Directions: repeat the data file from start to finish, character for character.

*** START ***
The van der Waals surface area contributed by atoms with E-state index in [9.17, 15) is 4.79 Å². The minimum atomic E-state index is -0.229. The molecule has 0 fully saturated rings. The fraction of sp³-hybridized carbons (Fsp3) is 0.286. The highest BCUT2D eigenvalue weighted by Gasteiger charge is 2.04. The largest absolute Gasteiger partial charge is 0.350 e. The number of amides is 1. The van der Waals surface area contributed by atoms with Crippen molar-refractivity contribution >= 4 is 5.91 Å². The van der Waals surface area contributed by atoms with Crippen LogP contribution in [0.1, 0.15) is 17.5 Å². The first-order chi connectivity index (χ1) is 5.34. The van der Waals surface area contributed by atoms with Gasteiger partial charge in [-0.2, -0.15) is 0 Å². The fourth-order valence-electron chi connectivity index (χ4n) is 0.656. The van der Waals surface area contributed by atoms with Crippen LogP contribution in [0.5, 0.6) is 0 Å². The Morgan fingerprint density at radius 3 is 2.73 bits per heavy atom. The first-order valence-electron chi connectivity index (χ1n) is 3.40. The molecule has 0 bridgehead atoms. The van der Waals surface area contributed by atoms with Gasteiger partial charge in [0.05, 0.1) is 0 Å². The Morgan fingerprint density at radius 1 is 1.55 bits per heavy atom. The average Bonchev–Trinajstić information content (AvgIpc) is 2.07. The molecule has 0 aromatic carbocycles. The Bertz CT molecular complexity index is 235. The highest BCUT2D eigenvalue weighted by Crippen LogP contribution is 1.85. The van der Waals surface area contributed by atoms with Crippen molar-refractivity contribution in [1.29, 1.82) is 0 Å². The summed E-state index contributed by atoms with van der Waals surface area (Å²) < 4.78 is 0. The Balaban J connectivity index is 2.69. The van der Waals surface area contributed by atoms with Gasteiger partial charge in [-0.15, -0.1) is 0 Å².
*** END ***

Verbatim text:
The van der Waals surface area contributed by atoms with E-state index in [9.17, 15) is 4.79 Å². The minimum atomic E-state index is -0.229. The molecule has 0 fully saturated rings. The fraction of sp³-hybridized carbons (Fsp3) is 0.286. The highest BCUT2D eigenvalue weighted by Gasteiger charge is 2.04. The largest absolute Gasteiger partial charge is 0.350 e. The number of amides is 1. The van der Waals surface area contributed by atoms with Crippen molar-refractivity contribution >= 4 is 5.91 Å². The van der Waals surface area contributed by atoms with Crippen LogP contribution in [0.1, 0.15) is 17.5 Å². The first-order chi connectivity index (χ1) is 5.34. The van der Waals surface area contributed by atoms with Gasteiger partial charge in [-0.2, -0.15) is 0 Å². The fourth-order valence-electron chi connectivity index (χ4n) is 0.656. The van der Waals surface area contributed by atoms with Crippen LogP contribution in [0.5, 0.6) is 0 Å². The Morgan fingerprint density at radius 3 is 2.73 bits per heavy atom. The first-order valence-electron chi connectivity index (χ1n) is 3.40. The molecule has 0 bridgehead atoms. The van der Waals surface area contributed by atoms with Gasteiger partial charge in [0.05, 0.1) is 0 Å². The Morgan fingerprint density at radius 1 is 1.55 bits per heavy atom. The average Bonchev–Trinajstić information content (AvgIpc) is 2.07. The molecule has 0 aromatic carbocycles. The Bertz CT molecular complexity index is 235. The highest BCUT2D eigenvalue weighted by Crippen LogP contribution is 1.85. The van der Waals surface area contributed by atoms with Crippen molar-refractivity contribution in [1.29, 1.82) is 0 Å². The summed E-state index contributed by atoms with van der Waals surface area (Å²) < 4.78 is 0. The Balaban J connectivity index is 2.69. The van der Waals surface area contributed by atoms with Gasteiger partial charge in [-0.15, -0.1) is 0 Å².